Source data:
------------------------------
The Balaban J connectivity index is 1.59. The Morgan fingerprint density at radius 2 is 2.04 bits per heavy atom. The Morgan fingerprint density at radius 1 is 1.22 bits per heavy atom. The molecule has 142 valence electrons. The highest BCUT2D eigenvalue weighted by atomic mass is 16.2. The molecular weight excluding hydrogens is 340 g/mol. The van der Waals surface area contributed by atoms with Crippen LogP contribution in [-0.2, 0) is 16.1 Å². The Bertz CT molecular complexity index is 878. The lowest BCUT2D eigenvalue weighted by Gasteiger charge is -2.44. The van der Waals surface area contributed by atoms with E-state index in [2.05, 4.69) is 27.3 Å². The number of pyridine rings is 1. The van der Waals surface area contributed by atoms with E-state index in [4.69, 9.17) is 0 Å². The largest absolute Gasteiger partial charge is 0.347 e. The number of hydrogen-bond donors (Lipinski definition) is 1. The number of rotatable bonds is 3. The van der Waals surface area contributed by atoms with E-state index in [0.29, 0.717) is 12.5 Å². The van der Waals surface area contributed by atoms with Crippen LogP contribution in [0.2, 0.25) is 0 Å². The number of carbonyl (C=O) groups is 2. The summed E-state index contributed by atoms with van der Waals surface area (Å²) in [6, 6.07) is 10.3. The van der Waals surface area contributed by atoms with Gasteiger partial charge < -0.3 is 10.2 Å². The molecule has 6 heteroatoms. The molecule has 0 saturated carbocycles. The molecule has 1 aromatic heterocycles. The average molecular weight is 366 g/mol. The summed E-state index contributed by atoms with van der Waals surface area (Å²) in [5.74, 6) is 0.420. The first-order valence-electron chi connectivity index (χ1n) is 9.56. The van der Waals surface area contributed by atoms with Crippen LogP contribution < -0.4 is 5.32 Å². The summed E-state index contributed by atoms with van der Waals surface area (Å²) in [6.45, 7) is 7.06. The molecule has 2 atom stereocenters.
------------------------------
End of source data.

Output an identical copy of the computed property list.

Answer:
The Balaban J connectivity index is 1.59. The Morgan fingerprint density at radius 2 is 2.04 bits per heavy atom. The Morgan fingerprint density at radius 1 is 1.22 bits per heavy atom. The molecule has 142 valence electrons. The highest BCUT2D eigenvalue weighted by atomic mass is 16.2. The molecular weight excluding hydrogens is 340 g/mol. The van der Waals surface area contributed by atoms with Crippen LogP contribution in [-0.2, 0) is 16.1 Å². The Bertz CT molecular complexity index is 878. The lowest BCUT2D eigenvalue weighted by Gasteiger charge is -2.44. The van der Waals surface area contributed by atoms with E-state index in [2.05, 4.69) is 27.3 Å². The number of pyridine rings is 1. The van der Waals surface area contributed by atoms with E-state index in [4.69, 9.17) is 0 Å². The largest absolute Gasteiger partial charge is 0.347 e. The number of hydrogen-bond donors (Lipinski definition) is 1. The number of rotatable bonds is 3. The van der Waals surface area contributed by atoms with E-state index in [0.29, 0.717) is 12.5 Å². The van der Waals surface area contributed by atoms with Crippen LogP contribution in [0.2, 0.25) is 0 Å². The number of carbonyl (C=O) groups is 2. The summed E-state index contributed by atoms with van der Waals surface area (Å²) in [6, 6.07) is 10.3. The van der Waals surface area contributed by atoms with Gasteiger partial charge < -0.3 is 10.2 Å². The molecule has 6 heteroatoms. The molecule has 0 saturated carbocycles. The molecule has 1 aromatic heterocycles. The average molecular weight is 366 g/mol. The summed E-state index contributed by atoms with van der Waals surface area (Å²) in [5.74, 6) is 0.420. The first-order valence-electron chi connectivity index (χ1n) is 9.56. The van der Waals surface area contributed by atoms with Crippen LogP contribution < -0.4 is 5.32 Å². The summed E-state index contributed by atoms with van der Waals surface area (Å²) in [6.45, 7) is 7.06. The molecule has 2 atom stereocenters.